Professor Walter Theseira, an Associate Professor of Economics at the Singapore University of Social Sciences, also highlighted a need to rethink current policy frameworks. He said the nation’s concerns had shifted since the post-independence period, where unemployment was a key structural issue. Now, he said, Singapore may actually have too many jobs for too few people. He said that as contexts shift, Singapore should not be afraid to slaughter “sacred cows” and rethink policy from scratch.

Active citizenship

A key theme throughout the panel and the question-and-answer session was the idea of “active citizenship” – people’s involvement in community organisation and grassroots initiatives of all kinds.

Marlisa Rosli, Chief Executive Officer of the Majulah Community, a non-profit organisation that aims to mentor and support youth projects, said it was important for civil society to work with the government and the public and to encourage youth participation.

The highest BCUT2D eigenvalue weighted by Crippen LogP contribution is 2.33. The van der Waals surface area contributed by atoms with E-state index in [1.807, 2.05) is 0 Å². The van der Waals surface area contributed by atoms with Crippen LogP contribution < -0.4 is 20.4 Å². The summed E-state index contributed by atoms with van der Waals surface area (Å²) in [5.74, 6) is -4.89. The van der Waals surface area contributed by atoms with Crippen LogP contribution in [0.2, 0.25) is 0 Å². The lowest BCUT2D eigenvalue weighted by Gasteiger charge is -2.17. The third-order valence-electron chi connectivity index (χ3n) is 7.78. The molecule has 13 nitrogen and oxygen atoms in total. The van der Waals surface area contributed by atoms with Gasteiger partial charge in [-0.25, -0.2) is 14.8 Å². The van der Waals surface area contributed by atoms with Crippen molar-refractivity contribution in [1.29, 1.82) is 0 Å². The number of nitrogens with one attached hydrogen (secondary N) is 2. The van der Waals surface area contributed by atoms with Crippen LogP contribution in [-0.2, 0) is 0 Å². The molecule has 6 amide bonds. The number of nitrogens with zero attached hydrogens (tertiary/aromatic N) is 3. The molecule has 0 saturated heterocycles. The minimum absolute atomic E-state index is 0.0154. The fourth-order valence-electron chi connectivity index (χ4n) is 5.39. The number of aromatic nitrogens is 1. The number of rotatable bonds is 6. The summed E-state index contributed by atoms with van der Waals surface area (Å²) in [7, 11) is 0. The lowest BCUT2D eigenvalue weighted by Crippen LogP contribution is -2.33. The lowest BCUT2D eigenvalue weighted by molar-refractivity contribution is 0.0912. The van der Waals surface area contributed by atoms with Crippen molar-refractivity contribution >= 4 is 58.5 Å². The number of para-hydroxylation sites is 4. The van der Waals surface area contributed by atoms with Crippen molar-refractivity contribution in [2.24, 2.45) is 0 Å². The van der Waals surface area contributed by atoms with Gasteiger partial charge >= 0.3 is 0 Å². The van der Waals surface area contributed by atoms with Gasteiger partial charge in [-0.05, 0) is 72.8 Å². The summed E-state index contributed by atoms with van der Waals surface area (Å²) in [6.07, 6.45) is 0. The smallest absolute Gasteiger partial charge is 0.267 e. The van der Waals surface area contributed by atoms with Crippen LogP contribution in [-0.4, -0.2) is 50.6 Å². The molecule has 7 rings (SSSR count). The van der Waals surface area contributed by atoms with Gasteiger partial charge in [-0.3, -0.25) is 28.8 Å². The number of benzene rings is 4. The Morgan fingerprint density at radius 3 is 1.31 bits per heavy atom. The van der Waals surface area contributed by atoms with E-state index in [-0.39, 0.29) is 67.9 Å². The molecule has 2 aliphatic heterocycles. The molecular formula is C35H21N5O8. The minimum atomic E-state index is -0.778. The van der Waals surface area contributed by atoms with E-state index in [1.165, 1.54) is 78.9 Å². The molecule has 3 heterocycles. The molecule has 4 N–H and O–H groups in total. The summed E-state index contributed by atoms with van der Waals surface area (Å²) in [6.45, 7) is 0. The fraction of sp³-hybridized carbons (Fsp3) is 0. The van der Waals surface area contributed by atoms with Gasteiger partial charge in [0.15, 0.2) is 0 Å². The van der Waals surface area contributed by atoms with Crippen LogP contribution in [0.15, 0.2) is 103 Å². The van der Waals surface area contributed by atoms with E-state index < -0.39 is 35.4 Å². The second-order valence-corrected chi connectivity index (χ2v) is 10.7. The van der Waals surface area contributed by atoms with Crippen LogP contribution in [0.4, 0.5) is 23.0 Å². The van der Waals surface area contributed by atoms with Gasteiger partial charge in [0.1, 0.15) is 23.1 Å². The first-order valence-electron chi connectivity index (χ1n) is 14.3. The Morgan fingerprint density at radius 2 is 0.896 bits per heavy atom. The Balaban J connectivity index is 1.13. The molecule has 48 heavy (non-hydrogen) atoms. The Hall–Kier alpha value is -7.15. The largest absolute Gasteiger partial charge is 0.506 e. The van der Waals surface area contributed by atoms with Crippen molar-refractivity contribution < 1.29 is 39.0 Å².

She noted that currently, young people may feel that they lack the opportunity or the courage to question policy “without backlash”. They may also lack access to policymakers.

Part of this may come from introducing civic education at a younger age, and encouraging students to ask leftfield or confronting questions from a young age, she said, which would help them to understand that everybody should be able to have a say in their community.

Professor Theseira noted that social media may perpetuate polarisation, and that perhaps there should be a centralised platform on which citizens could debate national concerns. Such a platform could encourage more policy contestation and experimentation.

During the Q&A session, audience members asked questions about whether Singapore is genuinely meritocratic, and whether growing wealth inequality may run counter to considerations of basic fairness.